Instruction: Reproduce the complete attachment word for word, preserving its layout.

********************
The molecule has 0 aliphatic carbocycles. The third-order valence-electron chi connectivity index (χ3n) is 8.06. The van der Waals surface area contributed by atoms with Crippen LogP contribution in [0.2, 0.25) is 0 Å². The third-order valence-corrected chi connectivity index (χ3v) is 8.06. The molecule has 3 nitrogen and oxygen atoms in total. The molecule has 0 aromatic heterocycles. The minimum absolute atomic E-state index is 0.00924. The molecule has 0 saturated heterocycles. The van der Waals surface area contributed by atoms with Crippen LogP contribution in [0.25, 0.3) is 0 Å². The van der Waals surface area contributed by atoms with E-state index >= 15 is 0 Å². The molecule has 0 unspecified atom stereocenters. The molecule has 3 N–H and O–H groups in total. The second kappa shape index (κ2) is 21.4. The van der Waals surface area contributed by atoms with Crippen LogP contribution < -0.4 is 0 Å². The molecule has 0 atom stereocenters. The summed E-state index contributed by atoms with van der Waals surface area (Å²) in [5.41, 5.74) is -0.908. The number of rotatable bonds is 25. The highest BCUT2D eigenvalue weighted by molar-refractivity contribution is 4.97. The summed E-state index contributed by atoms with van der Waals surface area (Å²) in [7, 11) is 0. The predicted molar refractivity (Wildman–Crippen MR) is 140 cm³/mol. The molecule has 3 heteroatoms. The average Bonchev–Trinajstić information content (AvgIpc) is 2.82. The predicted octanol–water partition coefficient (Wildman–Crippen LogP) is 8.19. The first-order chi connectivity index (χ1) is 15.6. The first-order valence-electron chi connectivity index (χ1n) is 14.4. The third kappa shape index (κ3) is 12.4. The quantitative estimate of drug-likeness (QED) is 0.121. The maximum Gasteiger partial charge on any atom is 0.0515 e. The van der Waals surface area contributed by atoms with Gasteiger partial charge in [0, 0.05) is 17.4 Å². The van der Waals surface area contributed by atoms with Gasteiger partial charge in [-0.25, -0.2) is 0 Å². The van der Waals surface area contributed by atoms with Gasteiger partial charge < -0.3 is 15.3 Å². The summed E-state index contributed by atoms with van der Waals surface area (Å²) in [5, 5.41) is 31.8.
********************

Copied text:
The molecule has 0 aliphatic carbocycles. The third-order valence-electron chi connectivity index (χ3n) is 8.06. The van der Waals surface area contributed by atoms with Crippen LogP contribution in [0.2, 0.25) is 0 Å². The third-order valence-corrected chi connectivity index (χ3v) is 8.06. The molecule has 3 nitrogen and oxygen atoms in total. The molecule has 0 aromatic heterocycles. The minimum absolute atomic E-state index is 0.00924. The molecule has 0 saturated heterocycles. The van der Waals surface area contributed by atoms with Crippen LogP contribution in [0.25, 0.3) is 0 Å². The van der Waals surface area contributed by atoms with E-state index >= 15 is 0 Å². The molecule has 0 unspecified atom stereocenters. The molecule has 3 N–H and O–H groups in total. The second kappa shape index (κ2) is 21.4. The van der Waals surface area contributed by atoms with Crippen LogP contribution < -0.4 is 0 Å². The molecule has 0 atom stereocenters. The summed E-state index contributed by atoms with van der Waals surface area (Å²) in [5.41, 5.74) is -0.908. The number of rotatable bonds is 25. The highest BCUT2D eigenvalue weighted by molar-refractivity contribution is 4.97. The summed E-state index contributed by atoms with van der Waals surface area (Å²) in [7, 11) is 0. The predicted molar refractivity (Wildman–Crippen MR) is 140 cm³/mol. The molecule has 3 heteroatoms. The average Bonchev–Trinajstić information content (AvgIpc) is 2.82. The predicted octanol–water partition coefficient (Wildman–Crippen LogP) is 8.19. The first-order chi connectivity index (χ1) is 15.6. The first-order valence-electron chi connectivity index (χ1n) is 14.4. The third kappa shape index (κ3) is 12.4. The quantitative estimate of drug-likeness (QED) is 0.121. The maximum Gasteiger partial charge on any atom is 0.0515 e. The van der Waals surface area contributed by atoms with Gasteiger partial charge in [0, 0.05) is 17.4 Å². The van der Waals surface area contributed by atoms with Gasteiger partial charge in [-0.25, -0.2) is 0 Å². The van der Waals surface area contributed by atoms with Gasteiger partial charge < -0.3 is 15.3 Å². The summed E-state index contributed by atoms with van der Waals surface area (Å²) in [5, 5.41) is 31.8.